Breastfeeding & Birth Control
Did you know?
You can get pregnant as early as one month after having a baby, when not using LAM or another method of birth control.
Lactational Amenorrhea Method Of Birth Control (LAM)
What is it?
A way for breastfeeding to temporarily help prevent pregnancy. It must be used correctly to work. Lactation means your body is making breastmilk and amenorrhea means you aren’t having a monthly period. Breastfeeding hormones may stop your body from releasing eggs. You can’t get pregnant if you don’t release an egg.
Breastfeeding can be used as a method of birth control, but only if you follow these rules:
- Your baby is under six months old
- Your monthly periods have NOT returned
- Your baby is fully or nearly fully breastfed*
*Fully breastfed means that your baby gets all food from sucking at the breast.
*Nearly fully breastfed means that in addition to breastfeeding, vitamins, minerals, juice, water or any other foods are given infrequently (no more than one or two mouthfuls a day).
*To be fully breastfed or nearly fully breastfed, your baby should go no more than 4 hours between feedings during the day. At night your baby should go no more than 6 hours between feedings.
Choosing a Birth Control Method
- If you are breastfeeding and you do not want to get pregnant, speak to your health care provider to choose a birth control method that is right for you.
- It is important that you learn about the side effects of each birth control option and whether or not it will affect your milk supply.
- There has been no research to prove that using hormonal birth control methods (i.e., methods that contain estrogen and/or progestin), will affect your baby.
- It is recommended to wait until breastfeeding is well established before taking birth control pills.
|Method of Birth Control||Effect on Breastfeeding||Effectiveness|
|Breastfeeding as birth control, or LAM
(Lactational Amenorrhea Method)
Thin covering of latex (or polyurethane) that is rolled onto the erect penis to stop sperm from going into the vagina.
|No effect||T = 85%
P = 98%
Polyurethane sheath that lines the vagina to stop sperm from going into the vagina.
|No effect||T = 79%
P = 95%
|Spermicides (Foam, Gel, Film, Sponge)
All contain chemicals that kill sperm. These methods are inserted into the vagina before intercourse.
|No effect||T = 68 to 71%
P = 80 to 82%
|IUD (Intra-Uterine Device)
A small piece of plastic, usually wrapped with copper that is inserted into the uterus preventing the sperm from reaching the egg. An IUD is inserted by a health care provider.
|IUS (Intra-Uterine System)
A small piece of plastic containing a hormone (progestin), that thickens cervical mucus and prevents sperm from reaching an egg. A health care provider inserts this into the uterus.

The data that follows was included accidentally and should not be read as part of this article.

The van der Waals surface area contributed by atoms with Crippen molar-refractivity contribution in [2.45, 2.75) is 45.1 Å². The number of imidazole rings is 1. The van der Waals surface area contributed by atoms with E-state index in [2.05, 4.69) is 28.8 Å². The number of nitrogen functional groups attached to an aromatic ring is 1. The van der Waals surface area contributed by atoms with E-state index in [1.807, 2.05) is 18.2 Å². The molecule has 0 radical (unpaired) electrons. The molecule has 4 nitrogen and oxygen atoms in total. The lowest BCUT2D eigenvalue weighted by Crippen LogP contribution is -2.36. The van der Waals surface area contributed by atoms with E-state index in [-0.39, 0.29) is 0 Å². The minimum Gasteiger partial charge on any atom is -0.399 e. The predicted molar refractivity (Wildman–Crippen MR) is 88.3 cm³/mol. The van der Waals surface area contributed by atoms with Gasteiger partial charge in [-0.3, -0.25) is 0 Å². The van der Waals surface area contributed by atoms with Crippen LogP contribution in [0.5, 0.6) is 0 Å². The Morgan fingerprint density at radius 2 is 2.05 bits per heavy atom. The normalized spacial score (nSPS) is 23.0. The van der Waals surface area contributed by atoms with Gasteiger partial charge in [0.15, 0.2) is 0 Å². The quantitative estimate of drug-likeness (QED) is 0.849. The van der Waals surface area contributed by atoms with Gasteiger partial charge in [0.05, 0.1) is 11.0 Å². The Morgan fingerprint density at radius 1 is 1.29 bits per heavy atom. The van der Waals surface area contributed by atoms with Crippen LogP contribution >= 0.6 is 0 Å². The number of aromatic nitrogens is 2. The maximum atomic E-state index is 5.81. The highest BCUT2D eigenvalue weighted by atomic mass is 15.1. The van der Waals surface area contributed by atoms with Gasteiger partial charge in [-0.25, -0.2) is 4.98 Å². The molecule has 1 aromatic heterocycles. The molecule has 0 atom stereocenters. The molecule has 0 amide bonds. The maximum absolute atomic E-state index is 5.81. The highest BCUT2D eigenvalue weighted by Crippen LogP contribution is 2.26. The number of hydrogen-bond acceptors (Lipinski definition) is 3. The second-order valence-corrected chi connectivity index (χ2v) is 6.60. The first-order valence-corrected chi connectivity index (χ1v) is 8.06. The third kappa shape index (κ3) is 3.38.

|No adverse effects on breastmilk supply if breastmilk supply is well established||99.8%|
|Fertility Awareness Methods
These methods require special teaching and are difficult to use before your periods start again.
|No effect||T = 80%
P = 91 to 99%
|Combined hormonal contraceptive methods (Birth Control Pill, Contraceptive Patch, Vaginal Contraceptive Ring)
Contain hormones (progestin and estrogen) that stop an egg from being released each month and thicken cervical mucus. These methods are taken orally ("the Pill"), worn on the skin ("the Patch") or inserted into the vagina ("the Ring").
|Studies have shown that estrogen may reduce breastmilk supply||T = 92%
P = 99.7%
A pill containing progestin, which is a hormone that thickens cervical mucus and may stop an egg from being released.
|No adverse effects on breastmilk supply if breastmilk supply is well established||T = 92%
P = 99.7%
|Injectables (Depo Provera)
A hormone injection given by a health care provider every three months. It contains progestin, which thickens cervical mucus and may stop ovulation.
|No adverse effects on breastmilk supply if breastmilk supply is well established||T = 97%
P = 99.7%
|Vasectomy (Male Sterilization)
A doctor cuts the tubes that carry sperm from the testicles. This may be done in a doctor's office. This is a permanent method.
|Tubal Occlusion (Female Sterilization)
A doctor cuts or blocks the tubes that carry the eggs to the uterus. This is done in a hospital and is a permanent method.
|Emergency Contraceptive Pills (ECP)
You must take these pills as soon as possible and within 5 days (120 hours) of unprotected sex. ECP contains hormones. This is an emergency method.
|May reduce breastmilk supply temporarily||Effectiveness varies.
Decreases over time
**Effectiveness of each method varies upon use - Typical (T) and Perfect Use (P).
(Information provided by the Society of Obstetricians and Gynecologists of Canada)